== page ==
Douglas M Heuman, MD, FACP, FACG, AGAF, Chief of GI, Hepatology, and Nutrition at North Shore University Hospital/Long Island Jewish Medical Center; Professor, Department of Medicine, Hofstra North Shore-LIJ School of Medicine

Disclosure: Novartis Grant/research funds Other; Bayer Grant/research funds Other; Otsuka Grant/research funds None; Bristol Myers Squibb Grant/research funds Other; Scynexis None None; Salix Grant/research funds Other; MannKind Other


Jasmohan S Bajaj, MD, MSc, Assistant Professor of Medicine, Division of Gastroenterology, Hepatology and Nutrition, Virginia Commonwealth University Medical Center

Disclosure: Nothing to disclose.

Vivek V Gumaste, MD, Associate Professor of Medicine, Mount Sinai School of Medicine of New York University; Adjunct Clinical Assistant, Mount Sinai Hospital; Director, Division of Gastroenterology, City Hospital Center at Elmhurst; Program Director of GI Fellowship (Independent Program); Regional Director of Gastroenterology, Queens Health Network

Disclosure: Nothing to disclose.

Specialty Editors

Jeffrey D Band, MD, Professor of Medicine, Oakland University William Beaumont School of Medicine; Director, Division of Infectious Diseases and International Medicine, Corporate Epidemiologist, William Beaumont Hospital; Clinical Professor of Medicine, Wayne State University School of Medicine

Disclosure: Nothing to disclose.

Francisco Talavera, PharmD, PhD, Adjunct Assistant Professor, University of Nebraska Medical Center College of Pharmacy; Editor-in-Chief, Medscape Drug Reference

Disclosure: Medscape Salary Employment

James L Achord, MD, Professor Emeritus, Department of Medicine, Division of Digestive Diseases, University of Mississippi School of Medicine

Disclosure: Nothing to disclose.

Alex J Mechaber, MD, FACP, Senior Associate Dean for Undergraduate Medical Education, Associate Professor of Medicine, University of Miami Miller School of Medicine

Disclosure: Nothing to disclose.

Chief Editor

BS Anand, MD, Professor, Department of Internal Medicine, Division of Gastroenterology, Baylor College of Medicine

Disclosure: Nothing to disclose.

Additional Contributors

The authors and editors of Medscape Drugs & Diseases gratefully acknowledge the contributions of previous authors Deron J. Tessier, MD, and Russell A. Williams, MBBS, to the development and writing of this article.


  1. Maconi G, Colombo E, Zerbi P, et al. Prevalence, detection rate and outcome of cytomegalovirus infection in ulcerative colitis patients requiring colonic resection. Dig Liver Dis. Jun 2005;37(6):418-23. [View Abstract]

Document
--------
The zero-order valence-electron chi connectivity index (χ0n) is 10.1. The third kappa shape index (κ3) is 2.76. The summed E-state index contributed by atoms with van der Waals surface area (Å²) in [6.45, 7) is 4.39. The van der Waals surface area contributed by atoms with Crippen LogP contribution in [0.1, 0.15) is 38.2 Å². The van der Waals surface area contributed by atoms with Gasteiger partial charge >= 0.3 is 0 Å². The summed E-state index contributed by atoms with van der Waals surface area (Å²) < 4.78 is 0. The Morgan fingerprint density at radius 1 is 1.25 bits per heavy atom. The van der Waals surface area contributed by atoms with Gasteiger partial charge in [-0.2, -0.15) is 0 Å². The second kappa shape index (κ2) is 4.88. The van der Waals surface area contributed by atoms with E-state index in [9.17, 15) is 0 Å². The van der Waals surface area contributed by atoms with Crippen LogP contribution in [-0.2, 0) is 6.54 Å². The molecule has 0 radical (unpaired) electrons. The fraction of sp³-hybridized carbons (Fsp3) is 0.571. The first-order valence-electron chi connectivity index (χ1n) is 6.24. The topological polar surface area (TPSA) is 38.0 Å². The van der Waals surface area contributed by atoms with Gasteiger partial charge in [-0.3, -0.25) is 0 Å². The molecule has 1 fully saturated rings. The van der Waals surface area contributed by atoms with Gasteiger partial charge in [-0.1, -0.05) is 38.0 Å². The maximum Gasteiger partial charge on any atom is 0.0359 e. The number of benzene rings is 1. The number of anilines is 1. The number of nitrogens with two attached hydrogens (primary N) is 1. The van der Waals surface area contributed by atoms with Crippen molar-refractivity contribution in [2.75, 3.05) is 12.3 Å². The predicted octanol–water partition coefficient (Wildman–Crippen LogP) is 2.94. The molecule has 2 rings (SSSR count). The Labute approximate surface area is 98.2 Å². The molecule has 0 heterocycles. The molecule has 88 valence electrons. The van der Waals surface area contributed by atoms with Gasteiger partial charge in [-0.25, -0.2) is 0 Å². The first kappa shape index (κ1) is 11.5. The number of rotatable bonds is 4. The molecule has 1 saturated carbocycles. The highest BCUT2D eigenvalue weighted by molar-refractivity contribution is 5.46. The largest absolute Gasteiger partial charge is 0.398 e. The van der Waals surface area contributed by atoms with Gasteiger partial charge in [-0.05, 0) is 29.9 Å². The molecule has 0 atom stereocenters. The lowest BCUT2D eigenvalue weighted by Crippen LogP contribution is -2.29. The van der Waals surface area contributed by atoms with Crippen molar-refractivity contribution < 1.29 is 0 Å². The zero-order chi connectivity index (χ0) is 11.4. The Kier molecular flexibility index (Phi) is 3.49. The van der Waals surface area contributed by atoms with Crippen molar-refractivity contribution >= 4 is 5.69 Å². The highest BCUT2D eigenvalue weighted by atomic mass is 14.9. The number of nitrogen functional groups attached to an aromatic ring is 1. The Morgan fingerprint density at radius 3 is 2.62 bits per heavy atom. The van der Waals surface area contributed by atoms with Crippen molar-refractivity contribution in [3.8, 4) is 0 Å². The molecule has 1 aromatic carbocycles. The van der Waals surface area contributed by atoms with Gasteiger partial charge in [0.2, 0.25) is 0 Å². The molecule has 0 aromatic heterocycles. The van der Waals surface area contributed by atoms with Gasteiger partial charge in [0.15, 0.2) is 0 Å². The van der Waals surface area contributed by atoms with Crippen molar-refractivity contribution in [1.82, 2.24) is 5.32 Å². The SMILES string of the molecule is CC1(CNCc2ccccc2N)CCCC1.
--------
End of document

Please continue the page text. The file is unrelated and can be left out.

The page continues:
2. Kim YS, Kim YH, Kim JS, Cheon JH, Ye BD, Jung SA, et al. Cytomegalovirus infection in patients with new onset ulcerative colitis: a prospective study. Hepatogastroenterology. Jun 2012;59(116):1098-101. [View Abstract]
  3. Onyeagocha C, Hossain MS, Kumar A, et al. Latent cytomegalovirus infection exacerbates experimental colitis. Am J Pathol. Nov 2009;175(5):2034-42. [View Abstract]
  4. Al-Zafiri R, Gologan A, Galiatsatos P, Szilagyi A. Cytomegalovirus complicating inflammatory bowel disease: a 10-year experience in a community-based, university-affiliated hospital. Gastroenterol Hepatol (N Y). Apr 2012;8(4):230-9. [View Abstract]
  5. Pillet S, Pozzetto B, Jarlot C, Paul S, Roblin X. Management of cytomegalovirus infection in inflammatory bowel diseases. Dig Liver Dis. Jul 2012;44(7):541-8. [View Abstract]
  6. Jones A, McCurdy JD, Loftus EV Jr, Bruining DH, Enders FT, Killian JM, et al. Effects of Antiviral Therapy for Patients with Inflammatory Bowel Disease and a Positive Intestinal biopsy for Cytomegalovirus. Clin Gastroenterol Hepatol. Oct 2 2014;[View Abstract]
  7. Maconi G, Lombardini M, Furfaro F, et al. Long-term outcome of inflammatory bowel diseases with cytomegalovirus colitis: effect of antiviral treatment. Eur J Gastroenterol Hepatol. Oct 2014;26(10):1146-51. [View Abstract]

Gross specimen of bowel showing ulceration secondary to cytomegalovirus colitis.

Giant cell with inclusion body characteristic of cytomegalovirus colitis.

Gross specimen of bowel showing ulceration secondary to cytomegalovirus colitis.

Giant cell with inclusion body characteristic of cytomegalovirus colitis.

Gross specimen of bowel showing ulceration secondary to cytomegalovirus colitis.

Giant cell with inclusion body characteristic of cytomegalovirus colitis.